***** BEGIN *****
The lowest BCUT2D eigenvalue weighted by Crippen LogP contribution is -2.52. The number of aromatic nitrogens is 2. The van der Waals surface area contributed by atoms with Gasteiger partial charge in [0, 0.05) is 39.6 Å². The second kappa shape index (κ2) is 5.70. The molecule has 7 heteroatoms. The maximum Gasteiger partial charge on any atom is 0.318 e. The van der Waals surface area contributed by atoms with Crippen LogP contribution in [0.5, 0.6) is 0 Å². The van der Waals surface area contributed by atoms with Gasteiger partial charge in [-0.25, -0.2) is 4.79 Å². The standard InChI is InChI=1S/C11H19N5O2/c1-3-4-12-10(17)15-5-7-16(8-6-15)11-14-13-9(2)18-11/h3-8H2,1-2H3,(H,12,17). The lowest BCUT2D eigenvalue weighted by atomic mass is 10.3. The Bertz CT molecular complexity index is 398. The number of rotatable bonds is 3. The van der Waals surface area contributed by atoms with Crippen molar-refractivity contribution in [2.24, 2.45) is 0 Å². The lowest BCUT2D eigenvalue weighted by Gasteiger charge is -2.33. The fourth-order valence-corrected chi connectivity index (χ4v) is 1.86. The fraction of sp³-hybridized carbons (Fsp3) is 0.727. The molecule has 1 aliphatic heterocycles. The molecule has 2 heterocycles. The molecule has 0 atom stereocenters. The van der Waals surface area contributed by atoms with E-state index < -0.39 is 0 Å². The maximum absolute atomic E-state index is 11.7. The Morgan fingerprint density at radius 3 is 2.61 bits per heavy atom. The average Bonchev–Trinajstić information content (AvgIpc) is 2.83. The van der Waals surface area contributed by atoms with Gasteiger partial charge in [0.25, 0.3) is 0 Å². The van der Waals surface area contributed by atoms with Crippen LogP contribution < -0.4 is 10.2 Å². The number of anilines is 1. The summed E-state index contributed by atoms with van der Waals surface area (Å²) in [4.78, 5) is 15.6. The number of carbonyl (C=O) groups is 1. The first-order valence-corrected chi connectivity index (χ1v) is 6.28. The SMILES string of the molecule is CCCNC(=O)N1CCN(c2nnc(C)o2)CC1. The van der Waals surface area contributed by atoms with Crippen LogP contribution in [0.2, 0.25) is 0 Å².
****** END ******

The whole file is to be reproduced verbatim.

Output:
The lowest BCUT2D eigenvalue weighted by Crippen LogP contribution is -2.52. The number of aromatic nitrogens is 2. The van der Waals surface area contributed by atoms with Gasteiger partial charge in [0, 0.05) is 39.6 Å². The second kappa shape index (κ2) is 5.70. The molecule has 7 heteroatoms. The maximum Gasteiger partial charge on any atom is 0.318 e. The van der Waals surface area contributed by atoms with Crippen LogP contribution in [0.5, 0.6) is 0 Å². The van der Waals surface area contributed by atoms with Gasteiger partial charge in [-0.25, -0.2) is 4.79 Å². The standard InChI is InChI=1S/C11H19N5O2/c1-3-4-12-10(17)15-5-7-16(8-6-15)11-14-13-9(2)18-11/h3-8H2,1-2H3,(H,12,17). The lowest BCUT2D eigenvalue weighted by atomic mass is 10.3. The Bertz CT molecular complexity index is 398. The number of rotatable bonds is 3. The van der Waals surface area contributed by atoms with Crippen molar-refractivity contribution in [2.24, 2.45) is 0 Å². The lowest BCUT2D eigenvalue weighted by Gasteiger charge is -2.33. The fourth-order valence-corrected chi connectivity index (χ4v) is 1.86. The fraction of sp³-hybridized carbons (Fsp3) is 0.727. The molecule has 1 aliphatic heterocycles. The molecule has 2 heterocycles. The molecule has 0 atom stereocenters. The van der Waals surface area contributed by atoms with E-state index < -0.39 is 0 Å². The maximum absolute atomic E-state index is 11.7. The Morgan fingerprint density at radius 3 is 2.61 bits per heavy atom. The average Bonchev–Trinajstić information content (AvgIpc) is 2.83. The van der Waals surface area contributed by atoms with Gasteiger partial charge in [0.25, 0.3) is 0 Å². The van der Waals surface area contributed by atoms with Crippen LogP contribution < -0.4 is 10.2 Å². The number of anilines is 1. The summed E-state index contributed by atoms with van der Waals surface area (Å²) in [4.78, 5) is 15.6. The number of carbonyl (C=O) groups is 1. The first-order valence-corrected chi connectivity index (χ1v) is 6.28. The SMILES string of the molecule is CCCNC(=O)N1CCN(c2nnc(C)o2)CC1. The van der Waals surface area contributed by atoms with Crippen LogP contribution in [0.2, 0.25) is 0 Å².